Back in 1996, by chance, an Italian climber by the name of Andrea Di Bari visited Kalymnos on holiday. Andrea stood in awe as he drove around the island looking at the beautiful limestone walls and caves festooned with stalactites and tufas. Andrea immediately understood the massive potential of the climbing on Kalymnos and that this was going to be world class.
Andrea returned in May 1997 with friends and ‘put up’ over 40 bolted, now classic, sport routes in sectors such as Arhi, Odyssey and Poets. So excited about the climbing on Kalymnos and its potential, Andrea with Andrea Gallo, friend and photographer (working for Alp magazine at the time) returned later that same year. They both continued to put up new bolted sport routes, but this time they didn’t just go back with memories and a few holiday snaps, they went home with inspiring photos which they published with an article in Alp magazine and Rotpunkt, a German climbing magazine. The floodgates opened!
Kaylmnos today has become one of the ‘meccas’ of sport climbing in the world. The climbing is sensational as you pull up steep overhanging pocketed walls and laybacks, and steep overhanging tufa lines, or swing around upside down on hanging stalactites that feature in many of the caves that strew the island. All this within a short drive, walk or scooter ride from anywhere on the island.
The climbers arrived and the island grew, now the town of Masouri (central for much of the climbing) has grown and there are modern, well-equipped climbing shops, restaurants and cafés and scooter hire outlets. The hotels and self-catering apartments are clean, well-equipped and reasonably priced. The food is fantastic, the locals are super friendly and the whole place gives off a great relaxed and chilled out feeling. There are also any amount of ferries and water boats to take you to the famous and beautiful island of Telendos (no roads or cars, just a couple of restaurants and some fantastic single pitch and multi-pitch sport routes) or to climb at any number of the deep water soloing venues that have grown over the years. It’s got it all for a super relaxed sport climbing holiday by the sea and in the sun!
The fast ferry service from Kos to Kalymnos
Arriving in Pothia, Kalymnos
There are a number of options getting to Kalymnos from the UK. In season the best way is to fly from London Gatwick to Kos. Stay in Kos close to the port of Mastichari which is where the Kalymnos ferry goes from. The following day spend a relaxing morning in the port and then catch one of the many ferries to Pothia the main port on Kalymnos. It’s a short 35 mins ferry journey and costs less than £10 a person (buy the ticket at the small booth next to the ferry at the port, which opens 15 mins before departure).
Out of season, you’ll need to fly to Athens, spend a night there and then either fly to Kalymnos or to Kos (and then take the ferry as mentioned above). The only problem in flying direct to Kalymnos from Athens is that you can’t always guarantee getting there the same day as flights do get cancelled due to the wind. The airstrip in Kalymnos is small and exposed to the weather. The best way to ensure you get to Kalymnos the same day is to fly to Kos and take the ferry. It’s a great way to arrive on the island and makes the trip more of an adventure!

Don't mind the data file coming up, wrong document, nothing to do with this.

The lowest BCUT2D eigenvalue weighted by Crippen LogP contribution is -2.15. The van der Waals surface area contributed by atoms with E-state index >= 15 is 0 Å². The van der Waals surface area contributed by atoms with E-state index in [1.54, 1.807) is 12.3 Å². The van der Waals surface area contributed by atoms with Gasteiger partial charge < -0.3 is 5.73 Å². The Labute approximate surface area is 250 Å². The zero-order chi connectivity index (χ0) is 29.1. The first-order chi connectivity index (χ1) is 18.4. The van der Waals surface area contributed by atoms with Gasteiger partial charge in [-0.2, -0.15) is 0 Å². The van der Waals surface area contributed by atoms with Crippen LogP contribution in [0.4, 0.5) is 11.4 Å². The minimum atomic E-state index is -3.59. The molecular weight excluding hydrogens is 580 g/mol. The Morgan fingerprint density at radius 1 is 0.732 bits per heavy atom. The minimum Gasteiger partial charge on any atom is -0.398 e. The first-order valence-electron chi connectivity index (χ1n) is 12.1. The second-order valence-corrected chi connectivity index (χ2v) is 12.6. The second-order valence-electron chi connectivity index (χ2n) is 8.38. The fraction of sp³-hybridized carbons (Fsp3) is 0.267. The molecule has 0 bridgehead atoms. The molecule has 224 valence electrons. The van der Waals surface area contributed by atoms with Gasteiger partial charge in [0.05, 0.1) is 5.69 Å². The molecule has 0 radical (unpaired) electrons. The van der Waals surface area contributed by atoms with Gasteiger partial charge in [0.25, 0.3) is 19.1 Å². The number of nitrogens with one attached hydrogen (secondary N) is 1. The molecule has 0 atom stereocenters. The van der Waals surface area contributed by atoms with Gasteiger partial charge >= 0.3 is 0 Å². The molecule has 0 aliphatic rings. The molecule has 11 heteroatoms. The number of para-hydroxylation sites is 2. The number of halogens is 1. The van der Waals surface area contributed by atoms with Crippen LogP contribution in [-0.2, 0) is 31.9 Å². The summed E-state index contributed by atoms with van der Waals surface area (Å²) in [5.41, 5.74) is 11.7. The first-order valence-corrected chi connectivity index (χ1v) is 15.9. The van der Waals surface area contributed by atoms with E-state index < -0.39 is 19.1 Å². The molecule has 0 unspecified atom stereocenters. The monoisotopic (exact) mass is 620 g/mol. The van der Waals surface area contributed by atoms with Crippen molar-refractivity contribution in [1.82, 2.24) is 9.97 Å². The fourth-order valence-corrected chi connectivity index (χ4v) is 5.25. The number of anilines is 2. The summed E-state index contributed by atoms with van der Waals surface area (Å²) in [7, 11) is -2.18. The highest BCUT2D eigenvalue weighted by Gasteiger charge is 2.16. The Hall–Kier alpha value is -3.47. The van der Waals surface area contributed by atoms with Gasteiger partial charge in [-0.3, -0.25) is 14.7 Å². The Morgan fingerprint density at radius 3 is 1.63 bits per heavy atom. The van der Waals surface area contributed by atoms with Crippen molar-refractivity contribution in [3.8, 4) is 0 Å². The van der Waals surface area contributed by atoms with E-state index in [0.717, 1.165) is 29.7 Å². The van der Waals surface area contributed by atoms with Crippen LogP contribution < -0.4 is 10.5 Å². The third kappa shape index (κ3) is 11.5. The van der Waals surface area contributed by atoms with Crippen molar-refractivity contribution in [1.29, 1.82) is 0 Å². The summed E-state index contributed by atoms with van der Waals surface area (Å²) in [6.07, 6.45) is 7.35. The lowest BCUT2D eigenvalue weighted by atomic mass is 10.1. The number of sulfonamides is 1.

A short 15-minute taxi drive (around 15 Euros) from the port of Pothia will take you to Masouri, which is central to all the climbing. The island is set up for climbers and the taxis meet every ferry.
Getting around Kalymnos is easy. If you’ve never been before, spend a few days walking from where you’re staying in Masouri to the many local crags/areas that are dotted around close and offer hundreds of routes at all grades.
After this, consider taking the short boat trip across to the beautiful island of Telendos, which will not only give you a change of scene, but it’s a great outing and adventure. The journey’s only 20 mins and around 5 Euros each way and you get to climb on an island with no roads - just walkers, climbers and fisherman. There are both single pitch and fantastic bolted multi-pitch routes to climb. Enjoy the whole day, have a beer to settle the dust and some food (I recommend the freshly caught fish), watch the sun go down and catch a late ferry back to Kalymnos. It’s again only a short walk from Masouri to the small ferry port to catch the boat to Telendos.
Another idea is to then hire a scooter from Mike’s Bikes or any number of other scooter hire shops in and around Masouri. For around 15 -20 Euros a day you can access some of the other sectors around the island and explore a little. Remember to take your driving licence and even if you sport climb without a helmet and were thinking of leaving it at home don’t, as you should get into the habit of wearing one when leading and it doubles up as a helmet that you can wear on the scooter that’s comfortable and fits properly!
There’s a cash point in Masouri, which feeds you with money for beer, fresh bread and fruit, scooter hire and suchlike.
All you need is the time to go there and enjoy yourself! Climbers visit the island all year round although for me I’d find it too hot in the middle of summer even though there are many places that you can stay in the shade for some of or all of the day. Even in October when I last went we couldn’t climb in the sun and would change crags when they came into the sun or only go to them when they went into the shade.
You can go with any number of ideas or mix it up a little. The new guidebook has twice the number of routes than the old one and also highlights crags that that are family friendly.
Steve and I took also took our road bikes and mixed in a few great rides which took us over some of the steep roads and allowed us to explore some of the smaller fishing ports whilst having some time out from the climbing.
It was great riding and fantastic climbing – sounds like a holiday!